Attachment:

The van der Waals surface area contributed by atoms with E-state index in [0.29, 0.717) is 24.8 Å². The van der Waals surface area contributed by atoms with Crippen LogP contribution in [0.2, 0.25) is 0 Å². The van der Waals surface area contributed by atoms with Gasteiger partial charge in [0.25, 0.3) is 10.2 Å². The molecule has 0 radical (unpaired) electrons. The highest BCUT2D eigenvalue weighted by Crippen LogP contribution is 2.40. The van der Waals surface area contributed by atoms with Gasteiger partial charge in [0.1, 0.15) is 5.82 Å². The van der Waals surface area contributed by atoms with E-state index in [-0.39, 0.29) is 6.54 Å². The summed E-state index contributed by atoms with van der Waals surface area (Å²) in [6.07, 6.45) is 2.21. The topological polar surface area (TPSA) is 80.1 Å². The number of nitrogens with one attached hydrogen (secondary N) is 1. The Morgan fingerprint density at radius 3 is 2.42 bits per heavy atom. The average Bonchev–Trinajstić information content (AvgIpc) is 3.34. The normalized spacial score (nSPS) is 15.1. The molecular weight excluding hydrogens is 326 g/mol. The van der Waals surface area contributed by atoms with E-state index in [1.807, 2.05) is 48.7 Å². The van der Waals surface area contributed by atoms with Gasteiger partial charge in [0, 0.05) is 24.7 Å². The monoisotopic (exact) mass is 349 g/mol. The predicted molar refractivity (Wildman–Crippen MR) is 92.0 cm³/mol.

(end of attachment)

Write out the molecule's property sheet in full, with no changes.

The van der Waals surface area contributed by atoms with E-state index in [0.29, 0.717) is 24.8 Å². The van der Waals surface area contributed by atoms with Crippen LogP contribution in [0.2, 0.25) is 0 Å². The van der Waals surface area contributed by atoms with Gasteiger partial charge in [0.25, 0.3) is 10.2 Å². The molecule has 0 radical (unpaired) electrons. The highest BCUT2D eigenvalue weighted by Crippen LogP contribution is 2.40. The van der Waals surface area contributed by atoms with Gasteiger partial charge in [0.1, 0.15) is 5.82 Å². The van der Waals surface area contributed by atoms with E-state index in [-0.39, 0.29) is 6.54 Å². The summed E-state index contributed by atoms with van der Waals surface area (Å²) in [6.07, 6.45) is 2.21. The topological polar surface area (TPSA) is 80.1 Å². The number of nitrogens with one attached hydrogen (secondary N) is 1. The Morgan fingerprint density at radius 3 is 2.42 bits per heavy atom. The average Bonchev–Trinajstić information content (AvgIpc) is 3.34. The normalized spacial score (nSPS) is 15.1. The molecular weight excluding hydrogens is 326 g/mol. The van der Waals surface area contributed by atoms with E-state index in [1.807, 2.05) is 48.7 Å². The van der Waals surface area contributed by atoms with Gasteiger partial charge in [0, 0.05) is 24.7 Å². The monoisotopic (exact) mass is 349 g/mol. The predicted molar refractivity (Wildman–Crippen MR) is 92.0 cm³/mol.